All three of the anchors would have dug in deeper with a greater pulling force, and the holding power of all would easily have exceeded the pulling power of the windlass used in testing (3,500 pounds). A greater load would have rolled the Ray upright. Our short-scope testing (see photo, page 39) also shows that a more upward rode angle will roll the Ray upright.

Testers tried pulling several lighter anchors—an 88-pound Manson Supreme copy, 55- and 45-pound Deltas, and a 45-pound CQR—on this beach, and none dug in. They just skated over the rocks and frozen sand. This reinforced the importance of weight in challenging bottom conditions.

The roll-bar anchors Practical Sailor tested seemed to have difficulty where there were decent size loose rocks over a hard impenetrable rock/coral surface. This was apparent in the first meter of the beach test where the roll-bar anchors hopped among the rocks before the tips managed to penetrate the frozen sand.

The Ray tends to scoop the loose rocks between two of its flukes, pile them up, and then snag a bigger rock. The Rocna and Supreme blade points will skate between the loose rocks, throwing them off to either side, until the anchor can jam on a big rock.

Short Scope

In small, crowded, or deep anchorages, sailors occasionally have to anchor with shorter scope than they would prefer. In these situations, Leonard and Starzinger have used as little as 2:1 scope. To simulate this extreme for the evaluation, we

Manson Ray


The above photos show the movement of the Manson Ray during the veer test. Like the other two test anchors, the Ray passed, resetting after a simulated 90-degree wind shift.
held a second pull test, this time on a different beach with a much-better-holding gravel and mud, using a 2:1 scope, with and without chain, and with a more upward pulling angle. We were surprised by the results.

Given the loose bottom conditions, we expected all the anchors to dig in easily and quickly. However, in the first pull, with only rope rode and no chain, only the Ray dug in. The Rocna and Supreme skated along the surface. The Rocna did dig a deeper trench than the Supreme, but neither showed any inclination to set.

In the second short-scope pull, we added 6 feet of chain to the rode. The Ray dug in almost immediately, as we had expected, but the Supreme took 6 feet to dig in, and the Rocna continued to drag. We repeated the Rocna pull three times, and it refused to bite each time.

Steve Bambury of Rocna Anchors said these results are not consistent with their experience and the results of other independent tests. He added that these have earned a solid reputation among experienced cruisers such as yacht designer and past Practical Sailor contributor Steve Dashew.

If anchoring with short scope is unavoidable, Rocna recommends, using 3:1 scope to allow the anchor to dig in, then shorten scope as needed once the anchor has properly set.

We can conclude two things from this 2:1 scope test. First, sufficient scope and chain are critical to getting an anchor to set and hold. If you have to set with short scope, it’s best to do so very slowly and gently to give the anchor tip an opportunity to angle down into the bottom. Second, the Ray performs much better in short-scope conditions than either of the two roll-bar anchors, and produced a set that would have been adequate for anything less than gale conditions.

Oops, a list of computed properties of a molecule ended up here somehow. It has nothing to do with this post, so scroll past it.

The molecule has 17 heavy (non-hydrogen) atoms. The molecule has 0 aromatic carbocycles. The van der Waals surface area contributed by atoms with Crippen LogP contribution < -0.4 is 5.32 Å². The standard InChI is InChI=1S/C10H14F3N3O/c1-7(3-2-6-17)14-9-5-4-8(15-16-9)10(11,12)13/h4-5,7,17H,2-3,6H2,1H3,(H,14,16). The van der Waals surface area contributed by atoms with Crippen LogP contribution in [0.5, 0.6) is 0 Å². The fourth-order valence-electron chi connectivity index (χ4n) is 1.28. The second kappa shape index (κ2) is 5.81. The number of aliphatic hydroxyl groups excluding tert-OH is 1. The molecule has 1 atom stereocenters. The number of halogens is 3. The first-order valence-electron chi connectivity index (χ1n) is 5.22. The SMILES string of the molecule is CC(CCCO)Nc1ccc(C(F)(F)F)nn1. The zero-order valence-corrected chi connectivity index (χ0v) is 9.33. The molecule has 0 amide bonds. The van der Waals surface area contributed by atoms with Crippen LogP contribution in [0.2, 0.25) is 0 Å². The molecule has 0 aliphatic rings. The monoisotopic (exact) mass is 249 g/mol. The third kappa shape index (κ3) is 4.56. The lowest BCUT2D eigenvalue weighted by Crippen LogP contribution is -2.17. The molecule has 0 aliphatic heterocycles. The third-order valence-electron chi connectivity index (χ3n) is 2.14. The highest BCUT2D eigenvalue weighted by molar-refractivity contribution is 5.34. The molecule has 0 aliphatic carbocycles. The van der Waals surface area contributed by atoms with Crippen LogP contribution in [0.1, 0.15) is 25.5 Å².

Conclusion

The Ray, Rocna, and Supreme are all well-made anchors, and all showed good setting ability in difficult bottom conditions in our beach testing. The performances of the Rocna and Supreme were very similar, with the edge going to the Supreme in price and short-scope situations and the Rocna in hard sand and ultimate holding.

The Ray design offers faster and deeper setting in a variety of bad bottom conditions but, based on data from other sources, it has a lower maximum holding power. The Ray does make an excellent general-purpose anchor for serious cruisers likely to encounter such challenging conditions regularly; be sure to select a size that is one or two sizes larger than the equivalent roll-bar anchor. (Note: Based on experience and anecdotal evidence they’ve collected, Leonard and Starzinger believe that Bruce-style anchors’ effectiveness—relative to other styles—may be diminished in sizes under 44 pounds.)

The Ray is quite expensive compared to other Bruce copies, but it is noteworthy as its forged shank construction would have prevented the casting cracks that destroyed Starzinger and Leonard’s previous 50-kilogram original Bruce.

Based on the measurements and beach testing, our initial—and tentative—recommendations are that the Practical Sailor Best Choice for difficult conditions (bad bottom/short scope) is the Manson Ray. The Supreme gets the Budget Buy nod as its performance was very close to the Rocna, but it is significantly less expensive.

For many, it will come down to stowage—which one will fit your bow roller or locker? In truth, you can’t go wrong with any of these big boys. While the Rocna and Manson Supreme’s short-scope setting ability fell short of the Ray, both have a hard-earned reputation in the field.

Practical Sailor encourages readers to weigh these results along with those of previous tests on more typical bottoms before selecting a primary anchor.